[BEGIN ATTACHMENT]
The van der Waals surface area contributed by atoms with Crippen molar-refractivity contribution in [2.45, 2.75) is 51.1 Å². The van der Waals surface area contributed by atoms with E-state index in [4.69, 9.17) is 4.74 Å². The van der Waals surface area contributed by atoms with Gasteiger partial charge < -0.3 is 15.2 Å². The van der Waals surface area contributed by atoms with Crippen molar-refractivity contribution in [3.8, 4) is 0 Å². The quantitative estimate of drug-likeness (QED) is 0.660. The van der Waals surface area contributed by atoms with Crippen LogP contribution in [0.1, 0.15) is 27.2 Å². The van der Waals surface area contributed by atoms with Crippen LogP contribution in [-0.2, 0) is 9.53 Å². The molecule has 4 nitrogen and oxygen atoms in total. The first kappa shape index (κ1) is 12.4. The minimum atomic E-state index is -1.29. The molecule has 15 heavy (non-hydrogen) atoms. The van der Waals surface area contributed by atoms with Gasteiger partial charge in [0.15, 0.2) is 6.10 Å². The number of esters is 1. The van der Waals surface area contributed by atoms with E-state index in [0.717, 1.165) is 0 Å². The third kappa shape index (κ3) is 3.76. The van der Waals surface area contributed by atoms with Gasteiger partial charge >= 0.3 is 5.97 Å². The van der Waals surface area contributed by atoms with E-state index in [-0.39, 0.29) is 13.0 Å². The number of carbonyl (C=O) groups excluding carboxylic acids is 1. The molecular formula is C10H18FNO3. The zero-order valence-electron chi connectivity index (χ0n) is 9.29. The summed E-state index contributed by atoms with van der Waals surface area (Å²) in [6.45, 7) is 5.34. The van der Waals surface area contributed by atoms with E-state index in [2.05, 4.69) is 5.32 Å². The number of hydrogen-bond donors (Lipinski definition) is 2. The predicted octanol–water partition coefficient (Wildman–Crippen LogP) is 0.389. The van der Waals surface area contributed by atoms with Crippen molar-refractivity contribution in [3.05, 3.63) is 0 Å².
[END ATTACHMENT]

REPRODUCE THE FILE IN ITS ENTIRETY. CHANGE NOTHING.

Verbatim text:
The van der Waals surface area contributed by atoms with Crippen molar-refractivity contribution in [2.45, 2.75) is 51.1 Å². The van der Waals surface area contributed by atoms with E-state index in [4.69, 9.17) is 4.74 Å². The van der Waals surface area contributed by atoms with Gasteiger partial charge < -0.3 is 15.2 Å². The van der Waals surface area contributed by atoms with Crippen molar-refractivity contribution in [3.8, 4) is 0 Å². The quantitative estimate of drug-likeness (QED) is 0.660. The van der Waals surface area contributed by atoms with Crippen LogP contribution in [0.1, 0.15) is 27.2 Å². The van der Waals surface area contributed by atoms with Crippen LogP contribution in [-0.2, 0) is 9.53 Å². The molecule has 4 nitrogen and oxygen atoms in total. The first kappa shape index (κ1) is 12.4. The minimum atomic E-state index is -1.29. The molecule has 15 heavy (non-hydrogen) atoms. The van der Waals surface area contributed by atoms with Gasteiger partial charge in [0.15, 0.2) is 6.10 Å². The number of esters is 1. The van der Waals surface area contributed by atoms with E-state index in [0.717, 1.165) is 0 Å². The third kappa shape index (κ3) is 3.76. The van der Waals surface area contributed by atoms with Gasteiger partial charge >= 0.3 is 5.97 Å². The van der Waals surface area contributed by atoms with E-state index in [-0.39, 0.29) is 13.0 Å². The number of carbonyl (C=O) groups excluding carboxylic acids is 1. The molecular formula is C10H18FNO3. The zero-order valence-electron chi connectivity index (χ0n) is 9.29. The summed E-state index contributed by atoms with van der Waals surface area (Å²) in [6.45, 7) is 5.34. The van der Waals surface area contributed by atoms with E-state index in [2.05, 4.69) is 5.32 Å². The number of hydrogen-bond donors (Lipinski definition) is 2. The predicted octanol–water partition coefficient (Wildman–Crippen LogP) is 0.389. The van der Waals surface area contributed by atoms with Crippen molar-refractivity contribution in [3.05, 3.63) is 0 Å².